The continued “maturation” of late-stage capitalism saw multiple societal trends intersect violently in the 2020s. The Covid-19 pandemic intersected with real-time climate collapse and ongoing state violence against Indigenous, black, and other racialized people, which triggered spontaneous mass mobilisations against these multiple oppressions. That spontaneous display of anger towards the status quo spilled over into the labour movement as well. With decades of neoliberal austerity and outsourcing, union representation in Canada has fallen to only 30%. At the same time, the pandemic killed off and disabled a record number of workers and forced even more into early retirement. Workers now wield more economic leverage while being less organised than earlier periods of labour struggle. This combination of material factors built up to “The Great Resignation,” where individual workers eschew any company loyalty to take advantage of a labour shortage to maximise individual gains. But bubbling under the surface of this hyper-individualised approach to bargaining with the bosses is a resurgence in strike action of multiple flavours. Unions in multiple sectors struck for safer work conditions, better pay, an end to two-tiered contracts, and more. Yet many non-unionised workers, particularly front-line workers, also stood up and collectively struck in illegal job actions known as wildcat strikes. Given historic levels of worker upheaval and societal crisis combined with low levels of union representation, it is imperative to understand the wildcat strike as a tactic. By looking at important wildcat strikes in North American history, from the Pullman strike of 1894 to the 2020 wildcat of Albertan healthcare workers, we will highlight important lessons for the labour movement going forward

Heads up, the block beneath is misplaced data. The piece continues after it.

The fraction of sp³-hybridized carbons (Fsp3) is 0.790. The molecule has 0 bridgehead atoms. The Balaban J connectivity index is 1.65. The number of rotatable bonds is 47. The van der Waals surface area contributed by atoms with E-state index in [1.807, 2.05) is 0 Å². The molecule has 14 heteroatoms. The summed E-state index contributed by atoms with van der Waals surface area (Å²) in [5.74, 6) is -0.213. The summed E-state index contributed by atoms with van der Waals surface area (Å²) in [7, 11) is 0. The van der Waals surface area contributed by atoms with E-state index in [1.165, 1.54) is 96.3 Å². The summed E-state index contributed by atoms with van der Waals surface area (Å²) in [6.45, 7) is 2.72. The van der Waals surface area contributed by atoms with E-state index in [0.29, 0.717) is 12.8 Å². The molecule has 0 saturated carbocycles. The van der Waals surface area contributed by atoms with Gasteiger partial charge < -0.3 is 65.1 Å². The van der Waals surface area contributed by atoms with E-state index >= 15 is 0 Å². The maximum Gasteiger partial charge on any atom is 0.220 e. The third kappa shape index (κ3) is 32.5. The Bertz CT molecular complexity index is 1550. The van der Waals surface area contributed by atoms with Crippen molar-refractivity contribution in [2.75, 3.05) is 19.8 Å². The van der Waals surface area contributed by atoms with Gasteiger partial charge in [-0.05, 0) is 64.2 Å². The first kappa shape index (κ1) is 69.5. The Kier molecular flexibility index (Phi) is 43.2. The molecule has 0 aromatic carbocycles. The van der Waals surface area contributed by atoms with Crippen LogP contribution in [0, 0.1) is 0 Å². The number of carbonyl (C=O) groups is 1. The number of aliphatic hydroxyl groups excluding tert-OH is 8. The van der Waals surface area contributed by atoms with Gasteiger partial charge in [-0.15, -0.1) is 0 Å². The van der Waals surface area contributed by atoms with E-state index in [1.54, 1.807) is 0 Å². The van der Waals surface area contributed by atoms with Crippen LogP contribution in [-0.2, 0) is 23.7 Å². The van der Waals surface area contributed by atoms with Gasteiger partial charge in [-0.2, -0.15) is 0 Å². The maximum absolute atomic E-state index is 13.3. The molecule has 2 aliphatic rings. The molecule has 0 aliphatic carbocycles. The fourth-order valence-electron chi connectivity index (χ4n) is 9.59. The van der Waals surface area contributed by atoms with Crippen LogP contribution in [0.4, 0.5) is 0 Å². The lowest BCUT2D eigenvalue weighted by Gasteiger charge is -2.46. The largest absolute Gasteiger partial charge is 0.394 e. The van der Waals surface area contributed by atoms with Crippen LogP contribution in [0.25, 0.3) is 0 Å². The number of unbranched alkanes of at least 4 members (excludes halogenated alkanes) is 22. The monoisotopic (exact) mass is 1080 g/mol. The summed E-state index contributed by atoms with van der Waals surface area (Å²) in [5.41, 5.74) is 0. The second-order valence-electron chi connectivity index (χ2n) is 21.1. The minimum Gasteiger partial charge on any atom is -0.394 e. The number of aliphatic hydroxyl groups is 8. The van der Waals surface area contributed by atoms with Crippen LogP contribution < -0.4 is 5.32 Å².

As neoliberal governments faced yet another wave of Covid-19 in December 2021, this time fueled by the even-more contagious Omicron variant, politicians and corporate-owned media began laying the ideological groundwork for the scrapping of all public health protections. Despite workers and oppressed people continuing to get sick, developing chronic illnesses, and dying, and the ongoing uncertainty about new variants emerging, the resumption of maximum production and consumption again stands as the only priority. As the exploited classes are primed to acquiesce to an erosion of our right to a safe workplace, media and politicians work overtime to discredit any alternative pandemic response. In this quest, the biggest obstacle remains China’s successful and dynamic Covid-zero strategy.
The Che Guevara Brigade is a unique opportunity to get to know Cuba through people-to-people solidarity and on the ground experiences. There is no better way to get to know the Cuban people than working alongside them, sharing meals and leisure time, and there is no better way to learn about the Cuban Revolution than by seeing its accomplishments first hand! The Brigade’s vibrant program also includes participating in cultural activities, meeting community organizations, visiting health and educational institutions, visiting historical sites, attending workshops and of course visiting the beach!
In this bonus episode of The Red Review, brought to you by Socialist Action, we feature an interview with Canadian Foreign Policy Institute Fellow, anti-war activist, and No New Fighter Jets organizer Tamara Lorincz.
The same day this podcast is released, No New Fighter Jets will launch a week of action to oppose Canada’s planned procurement of new fighter jets. The Red Review endorses the call — No New Fighter Jets! Demilitarize to decarbonize and decolonize! Check out the website to see a list of webinars and actions for this week and beyond.
Thursday, Oct. 21 at 7:00 p.m. EDT, watch the next live webcast, "A Class Struggle History: The Peasants' Revolt of 1381," with Gary Porter, a leading member of Socialist Action. Watch it live on YouTube here: https://youtu.be/__9jx9ueRpA